The Mirror Game, directed by William J. Stribling, is an energizing and thoughtful drama/comedy adapted from writer Marissa Flaxbart’s play A Mere Conception. The film, shot during the Covid pandemic across five nights in a Las Vegas hotel room, is scintillatingly written and performed. The Mirror Game centers around a reunion between two childhood friends, Rose (Teya Patt) and Abe (Michael Tennant), now in their thirties, who visit Las Vegas at the same time to attend separate bachelor and bachelorette parties, but instead choose to meet with each other. During the night, Rose asks a life-changing favor of Abe. This starts an unexpected conversation that peels back layer upon layer of bravado, ego and insecurity. The Mirror Game is both intimate and insightful, driven by chemistry which bursts beyond the walls of the hotel room.
The film uses the single location of the hotel room with exceptional creativity and poise. The tight space, which could easily become restrictive and repetitive, is always full of energy and character. The glow of the Las Vegas lights invades the ambience of the room, a reminder of the chaos Rose and Abe have escaped from, and there is a comforting use of soft light that adds to the feeling of the room as an enclave or a shelter from the complexities and disappointments of adult life. While the film doesn’t totally escape relevant comparisons to other films with minimal locations that center around two characters conversing about life, relationships and philosophy (such as Richard Linklater’s Before Trilogy or Alexandre Lehmann’s Blue Jay), the film does enough to distinguish itself.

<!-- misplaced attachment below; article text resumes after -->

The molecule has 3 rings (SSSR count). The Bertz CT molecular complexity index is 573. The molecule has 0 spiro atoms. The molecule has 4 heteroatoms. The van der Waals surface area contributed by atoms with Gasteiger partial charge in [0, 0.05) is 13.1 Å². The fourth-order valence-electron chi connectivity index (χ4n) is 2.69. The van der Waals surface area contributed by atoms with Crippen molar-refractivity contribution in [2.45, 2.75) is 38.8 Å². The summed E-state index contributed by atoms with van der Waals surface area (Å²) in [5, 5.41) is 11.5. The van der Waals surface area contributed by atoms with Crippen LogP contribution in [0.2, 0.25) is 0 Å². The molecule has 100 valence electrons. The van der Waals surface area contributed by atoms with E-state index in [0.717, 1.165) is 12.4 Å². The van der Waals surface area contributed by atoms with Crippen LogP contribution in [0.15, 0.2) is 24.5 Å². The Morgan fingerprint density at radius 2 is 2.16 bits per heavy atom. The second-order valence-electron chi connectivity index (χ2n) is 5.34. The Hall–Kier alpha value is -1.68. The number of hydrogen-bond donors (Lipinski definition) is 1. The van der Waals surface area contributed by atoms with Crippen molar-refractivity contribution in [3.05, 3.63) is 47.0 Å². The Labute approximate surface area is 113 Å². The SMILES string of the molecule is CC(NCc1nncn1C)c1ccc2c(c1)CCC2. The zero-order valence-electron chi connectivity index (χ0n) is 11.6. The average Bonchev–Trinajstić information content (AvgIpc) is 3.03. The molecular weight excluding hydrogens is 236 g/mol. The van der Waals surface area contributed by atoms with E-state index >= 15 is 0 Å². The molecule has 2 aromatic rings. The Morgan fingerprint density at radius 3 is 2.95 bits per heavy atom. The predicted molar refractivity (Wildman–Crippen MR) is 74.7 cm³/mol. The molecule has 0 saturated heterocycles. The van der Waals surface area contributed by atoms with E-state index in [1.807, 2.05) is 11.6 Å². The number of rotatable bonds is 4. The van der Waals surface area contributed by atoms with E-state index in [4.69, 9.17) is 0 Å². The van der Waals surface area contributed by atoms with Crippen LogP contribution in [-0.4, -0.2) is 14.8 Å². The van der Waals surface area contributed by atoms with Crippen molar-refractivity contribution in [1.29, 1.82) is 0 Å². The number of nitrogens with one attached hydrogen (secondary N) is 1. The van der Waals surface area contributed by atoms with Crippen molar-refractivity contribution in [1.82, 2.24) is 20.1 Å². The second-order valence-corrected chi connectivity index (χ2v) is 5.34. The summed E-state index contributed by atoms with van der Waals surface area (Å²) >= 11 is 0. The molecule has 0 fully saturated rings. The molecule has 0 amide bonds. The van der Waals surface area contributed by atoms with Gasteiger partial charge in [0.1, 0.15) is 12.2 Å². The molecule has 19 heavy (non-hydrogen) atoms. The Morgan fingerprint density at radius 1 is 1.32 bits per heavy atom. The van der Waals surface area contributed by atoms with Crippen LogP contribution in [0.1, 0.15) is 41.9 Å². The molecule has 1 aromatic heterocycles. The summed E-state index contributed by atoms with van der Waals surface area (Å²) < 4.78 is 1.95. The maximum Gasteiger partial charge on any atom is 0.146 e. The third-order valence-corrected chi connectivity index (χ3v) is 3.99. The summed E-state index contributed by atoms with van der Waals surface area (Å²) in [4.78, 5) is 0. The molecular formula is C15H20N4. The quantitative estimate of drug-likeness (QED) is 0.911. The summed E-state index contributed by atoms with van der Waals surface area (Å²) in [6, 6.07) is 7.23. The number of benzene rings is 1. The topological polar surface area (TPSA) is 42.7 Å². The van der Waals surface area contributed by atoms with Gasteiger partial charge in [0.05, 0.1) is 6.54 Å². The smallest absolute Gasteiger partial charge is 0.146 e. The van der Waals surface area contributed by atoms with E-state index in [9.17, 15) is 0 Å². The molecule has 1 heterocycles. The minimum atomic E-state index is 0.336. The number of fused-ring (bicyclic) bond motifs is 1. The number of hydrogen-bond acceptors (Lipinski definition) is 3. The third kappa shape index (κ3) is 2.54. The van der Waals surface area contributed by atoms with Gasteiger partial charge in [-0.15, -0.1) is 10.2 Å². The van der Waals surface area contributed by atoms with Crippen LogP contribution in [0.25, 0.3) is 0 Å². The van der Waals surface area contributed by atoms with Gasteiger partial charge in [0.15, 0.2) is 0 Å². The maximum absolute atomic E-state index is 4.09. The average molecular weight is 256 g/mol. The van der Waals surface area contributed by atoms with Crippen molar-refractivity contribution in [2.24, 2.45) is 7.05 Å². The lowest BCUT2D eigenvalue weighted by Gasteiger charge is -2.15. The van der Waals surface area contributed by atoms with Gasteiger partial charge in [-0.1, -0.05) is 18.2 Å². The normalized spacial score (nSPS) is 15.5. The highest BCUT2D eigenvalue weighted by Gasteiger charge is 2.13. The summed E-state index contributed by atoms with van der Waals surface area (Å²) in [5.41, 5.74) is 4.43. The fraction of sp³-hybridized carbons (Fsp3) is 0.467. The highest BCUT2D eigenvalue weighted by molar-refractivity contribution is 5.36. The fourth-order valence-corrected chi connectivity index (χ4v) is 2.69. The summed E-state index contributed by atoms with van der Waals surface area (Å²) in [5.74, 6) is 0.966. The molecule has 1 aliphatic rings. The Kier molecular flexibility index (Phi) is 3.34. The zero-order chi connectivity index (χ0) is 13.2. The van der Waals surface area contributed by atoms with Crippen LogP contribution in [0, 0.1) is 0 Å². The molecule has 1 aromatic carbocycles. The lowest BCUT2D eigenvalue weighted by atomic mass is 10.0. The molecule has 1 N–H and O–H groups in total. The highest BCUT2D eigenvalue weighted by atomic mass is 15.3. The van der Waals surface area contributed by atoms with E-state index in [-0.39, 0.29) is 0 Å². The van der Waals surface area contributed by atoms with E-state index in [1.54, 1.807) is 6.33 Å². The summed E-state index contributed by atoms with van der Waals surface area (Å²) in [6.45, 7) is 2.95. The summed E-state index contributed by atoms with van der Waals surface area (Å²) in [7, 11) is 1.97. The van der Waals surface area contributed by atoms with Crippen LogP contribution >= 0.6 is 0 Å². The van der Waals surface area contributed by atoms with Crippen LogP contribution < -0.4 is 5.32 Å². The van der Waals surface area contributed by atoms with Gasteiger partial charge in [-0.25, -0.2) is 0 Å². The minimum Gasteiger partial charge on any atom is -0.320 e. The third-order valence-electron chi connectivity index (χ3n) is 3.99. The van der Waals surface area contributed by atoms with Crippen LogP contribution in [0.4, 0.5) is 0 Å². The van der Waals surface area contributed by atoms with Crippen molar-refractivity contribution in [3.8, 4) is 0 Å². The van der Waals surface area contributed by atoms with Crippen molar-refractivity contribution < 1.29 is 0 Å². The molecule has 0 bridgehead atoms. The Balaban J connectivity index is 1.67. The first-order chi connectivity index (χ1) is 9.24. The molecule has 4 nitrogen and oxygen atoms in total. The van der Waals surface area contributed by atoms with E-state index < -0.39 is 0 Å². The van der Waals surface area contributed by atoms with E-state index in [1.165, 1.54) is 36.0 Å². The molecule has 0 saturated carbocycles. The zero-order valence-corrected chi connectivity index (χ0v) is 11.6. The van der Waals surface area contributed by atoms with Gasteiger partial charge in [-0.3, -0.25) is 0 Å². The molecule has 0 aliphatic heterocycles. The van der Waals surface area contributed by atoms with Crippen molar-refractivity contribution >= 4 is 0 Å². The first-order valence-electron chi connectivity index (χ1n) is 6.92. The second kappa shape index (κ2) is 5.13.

The film’s success hinges on its writing and performances, both of which are unique and brimming with candidness and individuality. The chemistry between Patt and Tennant is electric. Both actors bring such a distinctive personality to their roles, even down to their style of delivery, mannerisms and use of language. For a story that rests heavily on the power of reminiscing, the performances always feel genuine and the memories authentic. With no location changes or complex sets to distract the viewer, the strain put on both actors is made to look almost impossibly effortless.
The writing, by Marissa Flaxbart, is punchy as we instantly access the private humor of Rose and Abe, the back-and-forth banter and call-back jokes between them. Though the conversations can feel quite theoretical at times, particularly in the second half of the film, it doesn’t feel entirely out of bounds for either character. They both come off as well-versed in philosophy and gender politics, capable of crass humor and careful conceptualisation in equal measure.
The Mirror Game handles its tonal shifts well. The film moves through a wide-range of topics in a relatively tight runtime, doing justice to the overwhelming majority of them. Of note, the film tackles loneliness and isolation as an adult, natalism and anti-natalism, the pressure to be desirable and relational responsibility. The film is dense in its themes, encouraging conversations between Rose and Abe which more than fill the space provided. They are both neurotic and self-aware but paradoxically blind and stubborn. As they jump around from topic to topic, possibility to possibility, situation to situation, we follow them ourselves: thinking about the friendships we let slide and the risks we took that we wish we hadn’t. A low-level anxiety encapsulates the viewing experience, emanating from the minds and bodies of the two protagonists.
The Mirror Game is a superb example of less being undeniably more. The film works within its limitations superbly, excelling on the page and in its performances. There is a tangible atmosphere throughout as the pair move beyond nostalgia into a real cross-examination of the past, their friendship and their lives up until this point. The film addresses the wounds and relationships we carry through life: the impact they have on our ability to love and to be loved in return. It is a beautifully healing film.